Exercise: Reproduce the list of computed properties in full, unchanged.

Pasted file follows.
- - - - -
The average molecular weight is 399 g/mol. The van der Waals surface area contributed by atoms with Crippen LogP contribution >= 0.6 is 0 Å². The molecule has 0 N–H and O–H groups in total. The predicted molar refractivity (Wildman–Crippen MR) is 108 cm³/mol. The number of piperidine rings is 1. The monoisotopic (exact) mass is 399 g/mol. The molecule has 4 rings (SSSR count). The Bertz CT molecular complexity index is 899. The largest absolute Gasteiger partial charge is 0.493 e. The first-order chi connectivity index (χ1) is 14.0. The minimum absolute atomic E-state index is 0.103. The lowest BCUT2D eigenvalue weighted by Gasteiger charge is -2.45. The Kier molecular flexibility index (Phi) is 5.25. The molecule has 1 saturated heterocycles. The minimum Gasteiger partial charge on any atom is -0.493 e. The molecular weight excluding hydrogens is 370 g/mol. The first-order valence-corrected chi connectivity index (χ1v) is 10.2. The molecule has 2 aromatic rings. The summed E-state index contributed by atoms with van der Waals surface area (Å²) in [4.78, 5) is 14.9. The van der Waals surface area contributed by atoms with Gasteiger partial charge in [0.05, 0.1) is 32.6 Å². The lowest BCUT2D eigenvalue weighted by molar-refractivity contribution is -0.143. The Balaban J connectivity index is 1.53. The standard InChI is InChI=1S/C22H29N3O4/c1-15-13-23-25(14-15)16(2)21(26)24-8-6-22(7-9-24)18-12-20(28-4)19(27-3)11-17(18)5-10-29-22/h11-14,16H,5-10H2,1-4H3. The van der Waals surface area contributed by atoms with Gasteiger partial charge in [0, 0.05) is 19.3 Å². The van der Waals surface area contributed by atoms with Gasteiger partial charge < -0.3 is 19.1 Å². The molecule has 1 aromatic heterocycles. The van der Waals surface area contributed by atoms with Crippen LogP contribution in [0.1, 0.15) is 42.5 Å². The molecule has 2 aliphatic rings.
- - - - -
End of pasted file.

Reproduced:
The average molecular weight is 399 g/mol. The van der Waals surface area contributed by atoms with Crippen LogP contribution >= 0.6 is 0 Å². The molecule has 0 N–H and O–H groups in total. The predicted molar refractivity (Wildman–Crippen MR) is 108 cm³/mol. The number of piperidine rings is 1. The monoisotopic (exact) mass is 399 g/mol. The molecule has 4 rings (SSSR count). The Bertz CT molecular complexity index is 899. The largest absolute Gasteiger partial charge is 0.493 e. The first-order chi connectivity index (χ1) is 14.0. The minimum absolute atomic E-state index is 0.103. The lowest BCUT2D eigenvalue weighted by Gasteiger charge is -2.45. The Kier molecular flexibility index (Phi) is 5.25. The molecule has 1 saturated heterocycles. The minimum Gasteiger partial charge on any atom is -0.493 e. The molecular weight excluding hydrogens is 370 g/mol. The first-order valence-corrected chi connectivity index (χ1v) is 10.2. The molecule has 2 aromatic rings. The summed E-state index contributed by atoms with van der Waals surface area (Å²) in [4.78, 5) is 14.9. The van der Waals surface area contributed by atoms with Gasteiger partial charge in [0.05, 0.1) is 32.6 Å². The lowest BCUT2D eigenvalue weighted by molar-refractivity contribution is -0.143. The Balaban J connectivity index is 1.53. The standard InChI is InChI=1S/C22H29N3O4/c1-15-13-23-25(14-15)16(2)21(26)24-8-6-22(7-9-24)18-12-20(28-4)19(27-3)11-17(18)5-10-29-22/h11-14,16H,5-10H2,1-4H3. The van der Waals surface area contributed by atoms with Gasteiger partial charge in [0, 0.05) is 19.3 Å². The van der Waals surface area contributed by atoms with Gasteiger partial charge < -0.3 is 19.1 Å². The molecule has 1 aromatic heterocycles. The van der Waals surface area contributed by atoms with Crippen LogP contribution in [0.1, 0.15) is 42.5 Å². The molecule has 2 aliphatic rings.